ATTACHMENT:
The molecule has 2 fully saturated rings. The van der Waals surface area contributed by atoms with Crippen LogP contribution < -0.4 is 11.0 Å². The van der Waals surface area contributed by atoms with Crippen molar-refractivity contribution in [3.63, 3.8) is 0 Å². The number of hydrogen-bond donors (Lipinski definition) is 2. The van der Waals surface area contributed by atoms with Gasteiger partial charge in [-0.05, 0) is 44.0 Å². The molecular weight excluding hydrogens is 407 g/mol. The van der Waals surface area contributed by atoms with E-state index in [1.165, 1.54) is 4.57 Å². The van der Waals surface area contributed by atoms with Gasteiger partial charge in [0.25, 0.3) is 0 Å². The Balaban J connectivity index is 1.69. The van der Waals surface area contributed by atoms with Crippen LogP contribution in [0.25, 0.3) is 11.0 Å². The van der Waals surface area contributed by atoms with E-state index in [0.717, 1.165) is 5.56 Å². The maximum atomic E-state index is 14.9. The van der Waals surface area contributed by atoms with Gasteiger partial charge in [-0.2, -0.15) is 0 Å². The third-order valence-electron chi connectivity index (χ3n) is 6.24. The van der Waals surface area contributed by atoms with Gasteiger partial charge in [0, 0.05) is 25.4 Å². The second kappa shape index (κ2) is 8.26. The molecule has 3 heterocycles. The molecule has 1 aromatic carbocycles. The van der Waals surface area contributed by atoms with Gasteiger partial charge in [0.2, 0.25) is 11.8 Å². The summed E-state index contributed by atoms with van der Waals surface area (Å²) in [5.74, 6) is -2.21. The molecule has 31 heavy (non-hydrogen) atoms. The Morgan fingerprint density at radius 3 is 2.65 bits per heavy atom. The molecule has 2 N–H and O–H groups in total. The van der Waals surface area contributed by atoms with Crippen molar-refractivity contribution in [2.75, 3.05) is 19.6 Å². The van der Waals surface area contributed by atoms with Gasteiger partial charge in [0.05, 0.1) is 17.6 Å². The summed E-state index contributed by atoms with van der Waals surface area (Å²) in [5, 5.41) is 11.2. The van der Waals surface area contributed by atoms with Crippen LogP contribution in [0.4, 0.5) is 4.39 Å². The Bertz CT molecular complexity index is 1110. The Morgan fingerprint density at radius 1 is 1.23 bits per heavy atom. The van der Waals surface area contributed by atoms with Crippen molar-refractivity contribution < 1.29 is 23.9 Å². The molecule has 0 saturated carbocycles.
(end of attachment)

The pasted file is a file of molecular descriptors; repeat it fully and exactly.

The molecule has 2 fully saturated rings. The van der Waals surface area contributed by atoms with Crippen LogP contribution < -0.4 is 11.0 Å². The van der Waals surface area contributed by atoms with Crippen molar-refractivity contribution in [3.63, 3.8) is 0 Å². The number of hydrogen-bond donors (Lipinski definition) is 2. The van der Waals surface area contributed by atoms with Gasteiger partial charge in [-0.05, 0) is 44.0 Å². The molecular weight excluding hydrogens is 407 g/mol. The van der Waals surface area contributed by atoms with E-state index in [1.165, 1.54) is 4.57 Å². The van der Waals surface area contributed by atoms with Gasteiger partial charge in [0.25, 0.3) is 0 Å². The Balaban J connectivity index is 1.69. The van der Waals surface area contributed by atoms with Crippen LogP contribution in [0.25, 0.3) is 11.0 Å². The van der Waals surface area contributed by atoms with E-state index in [0.717, 1.165) is 5.56 Å². The maximum atomic E-state index is 14.9. The van der Waals surface area contributed by atoms with Gasteiger partial charge in [-0.2, -0.15) is 0 Å². The third-order valence-electron chi connectivity index (χ3n) is 6.24. The van der Waals surface area contributed by atoms with Gasteiger partial charge in [0, 0.05) is 25.4 Å². The second kappa shape index (κ2) is 8.26. The molecule has 3 heterocycles. The molecule has 1 aromatic carbocycles. The van der Waals surface area contributed by atoms with Gasteiger partial charge in [0.2, 0.25) is 11.8 Å². The summed E-state index contributed by atoms with van der Waals surface area (Å²) in [5.74, 6) is -2.21. The molecule has 31 heavy (non-hydrogen) atoms. The Morgan fingerprint density at radius 3 is 2.65 bits per heavy atom. The molecule has 2 N–H and O–H groups in total. The van der Waals surface area contributed by atoms with Crippen molar-refractivity contribution in [2.75, 3.05) is 19.6 Å². The van der Waals surface area contributed by atoms with Gasteiger partial charge in [0.05, 0.1) is 17.6 Å². The summed E-state index contributed by atoms with van der Waals surface area (Å²) in [5, 5.41) is 11.2. The van der Waals surface area contributed by atoms with Crippen LogP contribution in [0.4, 0.5) is 4.39 Å². The Bertz CT molecular complexity index is 1110. The Morgan fingerprint density at radius 1 is 1.23 bits per heavy atom. The van der Waals surface area contributed by atoms with Crippen molar-refractivity contribution < 1.29 is 23.9 Å². The molecule has 0 saturated carbocycles.